Adult-Use Marijuana Is a 'No-Brainer' for Two Florida Lawmakers but Just a 'No' for Most
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Lawmakers in Florida want to give residents the right to buy, possess and use marijuana recreationally. Problem is, not enough lawmakers in Florida want to give people that right.
The state Legislature is controlled by Republicans and newly elected Gov. Ron DeSantis, also a Republican, is opposed to adult-use legalization. That makes passage of marijuana legalization highly unlikely, but that hasn’t stopped Orlando Rep. Carlos Guillermo Smith and Miami Beach Rep. Michael Grieco from introducing a bill that would legalize possession of marijuana for recreational use.
Guillermo Smith boiled his argument down to a simple point, according to FOX 35 News in Orlando: “It's just kind of a no-brainer, you know? There's no reason why the state cannot regulate cannabis in a similar way they regulate alcohol use."
Florida joins the 2019 state legalization trend.
Proposals to legalize marijuana in New Jersey, New Mexico and New Hampshire look to have good chances of becoming law, and New York lawmakers are working hard on legalization legislature but don't expect to be done as soon as Governor Andrew Cuomo wanted.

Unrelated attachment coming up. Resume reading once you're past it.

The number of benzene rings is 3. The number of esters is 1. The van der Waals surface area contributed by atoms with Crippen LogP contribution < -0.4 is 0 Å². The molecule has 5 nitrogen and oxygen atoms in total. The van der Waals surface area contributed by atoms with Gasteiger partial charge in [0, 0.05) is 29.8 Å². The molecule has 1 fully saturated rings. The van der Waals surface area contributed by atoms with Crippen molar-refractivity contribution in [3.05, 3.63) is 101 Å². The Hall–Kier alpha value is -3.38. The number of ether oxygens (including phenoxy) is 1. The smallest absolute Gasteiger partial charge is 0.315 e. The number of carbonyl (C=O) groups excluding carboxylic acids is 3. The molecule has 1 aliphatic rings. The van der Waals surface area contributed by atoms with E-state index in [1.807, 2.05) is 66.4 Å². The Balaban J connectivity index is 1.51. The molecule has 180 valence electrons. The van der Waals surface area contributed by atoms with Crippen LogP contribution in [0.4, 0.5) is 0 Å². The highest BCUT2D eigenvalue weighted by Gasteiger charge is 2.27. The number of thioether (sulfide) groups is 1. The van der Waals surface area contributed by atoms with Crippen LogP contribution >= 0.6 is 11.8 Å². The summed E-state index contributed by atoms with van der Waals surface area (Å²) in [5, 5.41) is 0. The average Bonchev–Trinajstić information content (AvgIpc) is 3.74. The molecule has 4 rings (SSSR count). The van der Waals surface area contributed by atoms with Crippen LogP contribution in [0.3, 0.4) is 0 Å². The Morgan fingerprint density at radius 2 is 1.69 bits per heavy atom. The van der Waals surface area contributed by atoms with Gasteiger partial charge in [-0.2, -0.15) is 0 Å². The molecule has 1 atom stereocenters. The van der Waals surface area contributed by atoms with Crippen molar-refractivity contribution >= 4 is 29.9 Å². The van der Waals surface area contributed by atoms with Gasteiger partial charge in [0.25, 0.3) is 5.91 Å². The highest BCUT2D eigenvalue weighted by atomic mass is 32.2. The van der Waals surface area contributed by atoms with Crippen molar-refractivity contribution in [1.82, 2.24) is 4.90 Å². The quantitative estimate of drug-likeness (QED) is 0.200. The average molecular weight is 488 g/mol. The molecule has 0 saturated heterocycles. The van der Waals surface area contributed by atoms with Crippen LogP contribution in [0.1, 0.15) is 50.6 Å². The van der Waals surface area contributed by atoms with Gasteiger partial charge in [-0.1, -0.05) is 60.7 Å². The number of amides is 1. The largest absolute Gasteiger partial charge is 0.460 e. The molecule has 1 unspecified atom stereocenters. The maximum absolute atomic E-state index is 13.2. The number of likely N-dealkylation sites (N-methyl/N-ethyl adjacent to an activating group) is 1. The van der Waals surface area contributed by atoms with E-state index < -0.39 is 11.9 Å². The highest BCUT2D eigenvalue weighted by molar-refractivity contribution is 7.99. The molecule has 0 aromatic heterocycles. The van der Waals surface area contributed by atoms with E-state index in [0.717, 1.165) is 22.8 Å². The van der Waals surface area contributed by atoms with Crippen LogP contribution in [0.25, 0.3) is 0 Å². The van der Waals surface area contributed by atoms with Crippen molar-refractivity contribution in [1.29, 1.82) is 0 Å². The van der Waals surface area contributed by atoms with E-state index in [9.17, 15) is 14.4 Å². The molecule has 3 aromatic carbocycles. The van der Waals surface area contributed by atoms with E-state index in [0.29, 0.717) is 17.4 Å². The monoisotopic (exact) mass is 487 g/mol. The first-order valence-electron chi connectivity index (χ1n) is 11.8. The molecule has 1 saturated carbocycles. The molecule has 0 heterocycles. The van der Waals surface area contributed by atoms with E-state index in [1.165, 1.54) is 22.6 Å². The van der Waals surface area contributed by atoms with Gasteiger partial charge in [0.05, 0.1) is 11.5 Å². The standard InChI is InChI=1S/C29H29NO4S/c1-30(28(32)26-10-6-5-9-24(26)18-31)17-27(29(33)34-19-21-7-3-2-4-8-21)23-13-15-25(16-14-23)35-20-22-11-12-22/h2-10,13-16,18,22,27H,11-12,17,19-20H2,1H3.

Florida and New York are significant. They are, respectively, the third and fourth most populous states in the U.S. and together have about 12.5 percent of the country’s population. California, the most populous state and home to one of every 12 Americans, already has legalized marijuana.
The bill filed by Guillermo Smith and Grieco would allow those 21 or older to purchase and possess up to 2.5 ounces. It would restrict using marijuana to private places. The bill also directs 5 percent of all marijuana revenue to the state Department of Health to fund grants that support peer-reviewed marijuana research.
Doomed to failure.
This is the first marijuana legalization bill ever filed in Florida, according to the Miami Herald. However, there is little chance of success. In addition to opposition from DeSantis, Republican House Speaker José Oliva opposes even medical marijuana.
Grieco told the Herald that’s no concern. He anticipates changes are coming to the Sunshine State and across the nation. In Florida, voters may consider a ballot initiative in 2020 legalizing marijuana if the Legislature hasn’t already done so by then. He also anticipates that Congress will at least debate New Jersey Sen. Cory Booker’s Marijuana Justice Act, which would legalize marijuana nationally. As Grieco said, “Even if we get pushback, it continues the conversation.”
For his part, Guillermo Smith told the Herald, ““No one is dying from cannabis overdoses, but they are getting arrested and being given criminal records for no good reason ... We expect that it’s always going to be a tough legislative route, but that’s not a reason to stop advocating for it.”
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